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  • City-Craft as Poetic Process in Elizabeth Barrett Browning’s Aurora Leigh
  • Elizabeth Erbeznik (bio)

Before a dress waltzed across a ballroom floor, it took shape under a seamstress’s needle. Mapping the movement of clothing throughout London, Victorian print culture repeatedly illustrated a dress’s mobility across high and low sectors of the city: initially shown being sewn in unsanitary, cramped garrets where seamstresses lodged, the finished product was eventually featured as an embellishment in upper-class ballrooms and boudoirs. A dress’s journey from one environment to another evokes a compelling mental image, and the wide gulf splitting the separate social spheres is an enticing terrain to traverse mentally as one tries to imagine possible forms of direct contact across this great divide. If the distance, in other words, between a garret and ballroom signified the disparity between working and affluent women throughout the nineteenth century, a dress embodied the fragile thread connecting them. While narratives of the Victorian fashion industry tend to emphasize social and spatial distances between the sites of fashion’s production and consumption, this paper focuses on unlikely connections forged between women across these spaces in Elizabeth Barrett Browning’s 1856 verse-novel Aurora Leigh. As Barrett Browning examines the place of female labor in the city, she posits a poetic (rather than philanthropic) view of urban workers and proposes a vision of the metropolis composed, not of distinct female types with prescribed roles (all subject to various social theories) but, rather, of workers who have joined together to carve out a new urban space founded on a common humanity. In the process of crafting a new kind of city, Barrett Browning’s protagonist builds a poetic practice that is shaped and fortified by her increased ability to connect with the disparate social types inhabiting the nineteenth-century metropolis.

Linking the production of art with issues of female labor and urban life, Aurora Leigh maps the professional development of the eponymous female poet across three European cities as Aurora pursues respite from poetic distractions only to find that a deeper engagement with others (notably the urban poor) [End Page 619] perfects her poetic vision. Urban involvement and artistic mastery—initially pitted against each other in arguments between Aurora and her philanthropist cousin Romney—thus become increasingly intertwined, eventually illustrating Barrett Browning’s injunction that poetry must be grounded in the realities of one’s own time and place as poets should “represent the age, / Their age, not Charlemagne’s.”1 Documenting this shifting perspective in a poem preoccupied with sight and blindness, I argue that Aurora Leigh’s seemingly disparate social and artistic storylines in fact comprise a single plot wherein an increased engagement with the Victorian “social question” is the catalyst for better art. Moreover, Aurora’s gaze upon the city is multidirectional, as her seemingly self-serving looking is directed back to the metropolis as she begins creating the foundation for a more socially just city at the end of the poem. Thus while the first books of the verse-novel focus on the early attempts of a young and still-learning poet, the text culminates in the poetic evocation of a perfected social order.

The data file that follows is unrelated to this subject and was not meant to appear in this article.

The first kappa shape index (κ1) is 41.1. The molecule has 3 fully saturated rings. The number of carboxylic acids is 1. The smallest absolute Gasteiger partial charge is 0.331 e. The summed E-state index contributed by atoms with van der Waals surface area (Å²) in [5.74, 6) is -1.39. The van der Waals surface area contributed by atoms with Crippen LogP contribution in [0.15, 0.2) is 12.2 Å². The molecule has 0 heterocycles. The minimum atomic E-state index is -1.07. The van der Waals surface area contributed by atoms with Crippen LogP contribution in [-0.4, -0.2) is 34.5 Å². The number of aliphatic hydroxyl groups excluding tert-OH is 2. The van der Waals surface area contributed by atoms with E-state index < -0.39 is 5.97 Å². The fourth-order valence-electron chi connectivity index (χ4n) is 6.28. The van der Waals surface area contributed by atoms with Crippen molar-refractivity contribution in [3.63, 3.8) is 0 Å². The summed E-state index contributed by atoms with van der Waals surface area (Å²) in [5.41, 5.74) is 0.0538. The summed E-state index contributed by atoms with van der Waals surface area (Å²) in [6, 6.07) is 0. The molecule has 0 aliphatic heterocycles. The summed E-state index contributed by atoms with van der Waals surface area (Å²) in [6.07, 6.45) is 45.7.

Featuring a female poet who rejects the conventional vocation of Victorian womanhood, Aurora Leigh is frequently read as an invective against labor coded as “woman’s work.” But, while Barrett Browning’s poet adamantly rejects the feminine milieu of domestic craft and fashionable consumption, sewing is used as a metaphor to describe both women’s work and the place of women in Victorian society throughout the verse-novel. Trading her needle for a pen, Aurora finds herself situated in a network of socially diverse women who are connected by metaphors and metonymies of sewing. As a producer of texts, Aurora initially distances herself from the feminine world of textiles—which she identifies with a certain type of frivolous and unproductive woman—in order to consecrate herself to both her art and more lucrative professional prose. Retreating to her ivory tower (or urban third story walk-up) to write poems, she nevertheless finds herself bound to the feminized world of fashion and sewing and the sordid realities of...


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pp. 619-636
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